Tag Archives: tradition

Eve

Standard

Tonight’s the night the world begins again.  Goo Goo Dolls.

Everything changed when Mary heaved and strained that night.  She birthed Messiah in a rush of blood and water, delivering SomeOne entirely new, entirely transforming, into the brokenness.  Bethlehem was swollen with census travelers, so nobody noticed the young woman swollen with Christ-child.  She brought Him to us in the shadows of a humble stable, frightened and young, torn by birth pains, all alone but for farm animals and an exhausted fellow traveler, Joseph, certainly inept in the feminine wisdom of childbirth.

But then He came, sliding onto straw, held for the first time in human hands, beheld for the first time by human eyes.

In excelcis Deo.

 And everything changed forever.

So take these words and sing out loud
’cause everyone is forgiven now
’cause tonight’s the night the world begins again….

Light dawns.

The wait is over.

The heaviness lifts.

Advent is fulfilled.

He is here.

Living Grace, Incarnate Messiah, God wrapped in flesh, King of Kings, Lord of Lords.

Hallelujah.

For to us a child is born, to us a son is given. Is.9:6.

Advertisements

Emmanuel

Standard

The Word became flesh and made his dwelling among us. John 1:14.

Frederick Buechner –

“Christmas is not just Scrooge waking up the next morning a changed man. It is not just the spirit of giving abroad in the land with a white beard and reindeer. It is not just the most famous birthday of them all and not just the annual reaffirmation of Peace on Earth that it is often reduced to so that people of many faiths or no faith can exchange Christmas cards without a qualm. 

On the contrary,

if you do not hear in the message of Christmas something that must strike some as blasphemy and others as sheer fantasy, the chances are you have not heard the message for what it is.

Emmanuel is the message in a nutshell.

Emmanuel, which is Hebrew for “God with us.” That’s where the problem lies.

The claim that Christianity makes for Christmas is that at a particular time and place “the high and lofty One who inhabits eternity” came to be with us himself. When Quirinius was governor of Syria, in a town called Bethlehem, a child was born who, beyond the power of anyone to account for, was the high and lofty One made low and helpless. The One whom none can look upon and live is delivered in a stable under the soft, indifferent gaze of cattle. The Father of all mercies puts himself at our mercy.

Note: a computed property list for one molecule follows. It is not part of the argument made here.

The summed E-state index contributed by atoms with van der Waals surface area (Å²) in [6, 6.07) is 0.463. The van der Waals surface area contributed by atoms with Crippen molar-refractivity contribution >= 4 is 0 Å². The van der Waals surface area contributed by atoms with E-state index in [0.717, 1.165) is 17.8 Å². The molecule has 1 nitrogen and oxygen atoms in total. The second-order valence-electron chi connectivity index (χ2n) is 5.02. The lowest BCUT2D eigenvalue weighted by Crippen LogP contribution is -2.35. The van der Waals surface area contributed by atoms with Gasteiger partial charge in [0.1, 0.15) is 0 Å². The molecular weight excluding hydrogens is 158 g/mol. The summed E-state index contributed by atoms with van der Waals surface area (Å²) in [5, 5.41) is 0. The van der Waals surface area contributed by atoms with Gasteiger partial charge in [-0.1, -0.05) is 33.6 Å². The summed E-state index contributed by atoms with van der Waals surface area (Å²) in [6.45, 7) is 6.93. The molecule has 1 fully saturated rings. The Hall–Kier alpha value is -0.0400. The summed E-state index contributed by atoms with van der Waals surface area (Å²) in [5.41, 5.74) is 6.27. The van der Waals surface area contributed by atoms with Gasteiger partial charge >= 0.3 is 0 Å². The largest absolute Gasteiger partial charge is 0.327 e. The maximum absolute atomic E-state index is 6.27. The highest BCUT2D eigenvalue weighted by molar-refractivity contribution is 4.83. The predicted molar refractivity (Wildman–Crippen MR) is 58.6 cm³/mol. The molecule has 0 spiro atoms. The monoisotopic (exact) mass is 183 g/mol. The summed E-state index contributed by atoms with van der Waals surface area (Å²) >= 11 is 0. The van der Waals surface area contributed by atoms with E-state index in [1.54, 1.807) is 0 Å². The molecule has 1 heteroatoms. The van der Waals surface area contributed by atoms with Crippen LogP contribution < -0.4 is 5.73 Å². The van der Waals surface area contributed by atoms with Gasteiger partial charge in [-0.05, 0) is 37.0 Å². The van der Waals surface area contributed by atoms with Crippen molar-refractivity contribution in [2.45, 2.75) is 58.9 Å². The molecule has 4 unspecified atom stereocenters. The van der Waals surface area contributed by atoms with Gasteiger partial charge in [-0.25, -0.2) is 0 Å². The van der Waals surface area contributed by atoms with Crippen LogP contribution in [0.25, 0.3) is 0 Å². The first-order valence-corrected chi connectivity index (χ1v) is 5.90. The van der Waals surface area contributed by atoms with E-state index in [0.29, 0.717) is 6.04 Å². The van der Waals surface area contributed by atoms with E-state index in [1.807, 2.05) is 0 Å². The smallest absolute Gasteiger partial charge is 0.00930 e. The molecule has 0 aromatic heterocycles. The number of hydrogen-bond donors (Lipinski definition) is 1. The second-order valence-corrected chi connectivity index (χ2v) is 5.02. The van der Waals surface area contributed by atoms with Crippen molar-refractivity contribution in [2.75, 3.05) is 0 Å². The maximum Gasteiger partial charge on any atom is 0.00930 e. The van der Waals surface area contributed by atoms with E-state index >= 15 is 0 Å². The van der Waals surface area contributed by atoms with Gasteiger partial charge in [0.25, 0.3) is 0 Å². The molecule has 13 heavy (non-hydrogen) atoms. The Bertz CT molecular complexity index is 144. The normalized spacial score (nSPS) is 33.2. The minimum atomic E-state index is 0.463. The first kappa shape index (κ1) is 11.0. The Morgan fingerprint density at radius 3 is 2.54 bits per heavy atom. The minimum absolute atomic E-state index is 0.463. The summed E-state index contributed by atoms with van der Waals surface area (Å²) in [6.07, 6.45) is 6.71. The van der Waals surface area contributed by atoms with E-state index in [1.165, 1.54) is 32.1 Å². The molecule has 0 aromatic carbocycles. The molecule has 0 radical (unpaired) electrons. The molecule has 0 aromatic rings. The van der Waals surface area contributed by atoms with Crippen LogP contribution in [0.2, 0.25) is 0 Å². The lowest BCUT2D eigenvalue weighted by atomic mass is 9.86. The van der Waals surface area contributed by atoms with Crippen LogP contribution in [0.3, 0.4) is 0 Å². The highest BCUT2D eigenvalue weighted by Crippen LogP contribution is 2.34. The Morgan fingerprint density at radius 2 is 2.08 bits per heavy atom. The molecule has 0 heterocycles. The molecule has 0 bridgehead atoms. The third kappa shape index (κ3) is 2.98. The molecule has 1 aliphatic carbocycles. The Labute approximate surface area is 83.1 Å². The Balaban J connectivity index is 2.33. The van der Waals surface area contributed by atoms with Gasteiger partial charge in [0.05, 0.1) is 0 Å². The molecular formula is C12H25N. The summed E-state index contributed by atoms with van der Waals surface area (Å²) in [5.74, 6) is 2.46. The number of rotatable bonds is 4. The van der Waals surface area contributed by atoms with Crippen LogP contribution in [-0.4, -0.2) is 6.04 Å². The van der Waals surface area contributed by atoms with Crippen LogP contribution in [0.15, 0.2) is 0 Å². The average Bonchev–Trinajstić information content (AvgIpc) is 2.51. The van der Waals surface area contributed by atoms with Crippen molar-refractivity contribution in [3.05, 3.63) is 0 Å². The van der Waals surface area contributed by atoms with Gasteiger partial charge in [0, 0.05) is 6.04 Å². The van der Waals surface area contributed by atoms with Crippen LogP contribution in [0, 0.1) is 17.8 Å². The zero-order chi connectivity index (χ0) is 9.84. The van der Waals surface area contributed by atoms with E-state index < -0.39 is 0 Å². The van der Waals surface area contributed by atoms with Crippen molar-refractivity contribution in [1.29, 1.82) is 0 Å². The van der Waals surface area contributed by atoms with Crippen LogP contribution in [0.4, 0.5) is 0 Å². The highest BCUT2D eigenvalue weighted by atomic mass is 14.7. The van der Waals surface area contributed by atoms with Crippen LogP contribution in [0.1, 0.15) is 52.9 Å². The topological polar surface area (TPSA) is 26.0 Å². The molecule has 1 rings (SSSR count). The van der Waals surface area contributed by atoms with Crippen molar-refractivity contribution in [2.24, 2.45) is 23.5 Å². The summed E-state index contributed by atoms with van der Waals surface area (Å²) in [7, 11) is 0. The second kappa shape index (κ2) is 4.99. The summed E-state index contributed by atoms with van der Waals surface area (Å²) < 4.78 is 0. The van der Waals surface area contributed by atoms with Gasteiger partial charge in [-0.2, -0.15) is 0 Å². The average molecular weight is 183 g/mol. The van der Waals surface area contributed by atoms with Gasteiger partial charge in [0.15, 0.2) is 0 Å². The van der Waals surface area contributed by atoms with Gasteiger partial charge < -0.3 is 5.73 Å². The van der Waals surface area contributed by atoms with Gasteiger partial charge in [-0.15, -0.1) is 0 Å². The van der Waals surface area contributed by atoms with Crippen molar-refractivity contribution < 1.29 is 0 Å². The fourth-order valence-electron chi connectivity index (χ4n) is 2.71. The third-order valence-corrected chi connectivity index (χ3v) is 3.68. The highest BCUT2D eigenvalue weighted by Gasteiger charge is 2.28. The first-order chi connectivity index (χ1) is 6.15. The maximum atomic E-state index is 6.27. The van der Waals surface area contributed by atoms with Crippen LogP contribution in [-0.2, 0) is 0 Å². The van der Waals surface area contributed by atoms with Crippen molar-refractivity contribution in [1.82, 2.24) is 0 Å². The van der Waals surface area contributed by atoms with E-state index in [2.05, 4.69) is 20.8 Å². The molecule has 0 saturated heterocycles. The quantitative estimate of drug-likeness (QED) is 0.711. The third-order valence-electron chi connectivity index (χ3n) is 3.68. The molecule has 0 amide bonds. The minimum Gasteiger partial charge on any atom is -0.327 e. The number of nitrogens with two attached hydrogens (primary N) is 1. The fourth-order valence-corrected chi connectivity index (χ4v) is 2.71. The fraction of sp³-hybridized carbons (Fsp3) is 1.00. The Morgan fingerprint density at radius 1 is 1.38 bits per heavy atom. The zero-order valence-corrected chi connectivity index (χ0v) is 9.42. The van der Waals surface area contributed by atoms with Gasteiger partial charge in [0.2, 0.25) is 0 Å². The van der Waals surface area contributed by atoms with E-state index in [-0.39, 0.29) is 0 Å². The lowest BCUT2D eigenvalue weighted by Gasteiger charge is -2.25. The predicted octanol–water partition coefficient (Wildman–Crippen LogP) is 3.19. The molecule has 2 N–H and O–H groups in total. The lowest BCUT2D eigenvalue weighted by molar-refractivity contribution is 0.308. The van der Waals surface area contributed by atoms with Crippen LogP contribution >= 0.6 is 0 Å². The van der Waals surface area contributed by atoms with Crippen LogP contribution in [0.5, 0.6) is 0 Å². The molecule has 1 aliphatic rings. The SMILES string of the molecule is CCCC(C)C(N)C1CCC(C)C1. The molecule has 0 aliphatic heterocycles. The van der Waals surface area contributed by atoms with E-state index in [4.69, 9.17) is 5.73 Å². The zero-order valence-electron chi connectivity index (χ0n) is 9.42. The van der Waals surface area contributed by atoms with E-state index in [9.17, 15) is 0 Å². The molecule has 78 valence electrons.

Year after year the ancient tale of what happened is told raw, preposterous, holy and year after year –

the world in some measure stops to listen.

The Word became flesh and dwelt among us, full of grace and truth. A dream as old as time. If it is true, it is the chief of all truths.

If it is not true, it is of all truths the one that people would most have be true if they could make it so. 

Maybe it is that longing to have it be true that is at the bottom even of the whole vast Christmas industry the tons of cards and presents and fancy food, the plastic figures kneeling on the floodlit lawns of poorly attended churches. The world speaks of holy things in the only language it knows, which is a worldly language.

Emmanuel. We all must decide for ourselves whether it is true.

Certainly the grounds on which to dismiss it are not hard to find.

  • Christmas is commercialism.
  • It is a pain in the neck.
  • It is sentimentality.
  • It is wishful thinking.
  • The shepherds. The star. The three wise men. Make believe.

Yet it is never as easy to get rid of as all this makes it sound. To dismiss Christmas is for most of us to dismiss part of ourselves. It is to dismiss one of the most fragile yet enduring visions of our own childhood and of the child that continues to exist in all of us. The sense of mystery and wonderment. The sense that on this one day each year two plus two adds up not to four but to a million.

What keeps the wild hope of Christmas alive year after year in a world notorious for dashing all hopes is the haunting dream that the child who was born that day may yet be born again even in us. 

Emmanuel. Emmanuel.”

Emmanuel.

God                    With                 Us

A neverending kiss of endless Incarnate Grace.

Hallelujah

Eucharisteo

Standard

Giving thanks, this is an awakening — the breath of God upon the face, close and warm. Ann Voskamp.

Eucharisteo is Greek for Thanksgiving.

It evokes eucharist, bread-and-wine-communion, the absorbing and taking in of Christ.  We take communion to remember how He bled His new covenant of grace over our fatal wounds, our slow dying.  Do this in remembrance of Me. Luke 22:19.  Eucharisteo is a life of communion, a face turned upward to glory in forever-remembering.  Remembering has one pure result: eucharisteo, thanksgiving.  Read this, an invitation to be changed by a thanksgiving life.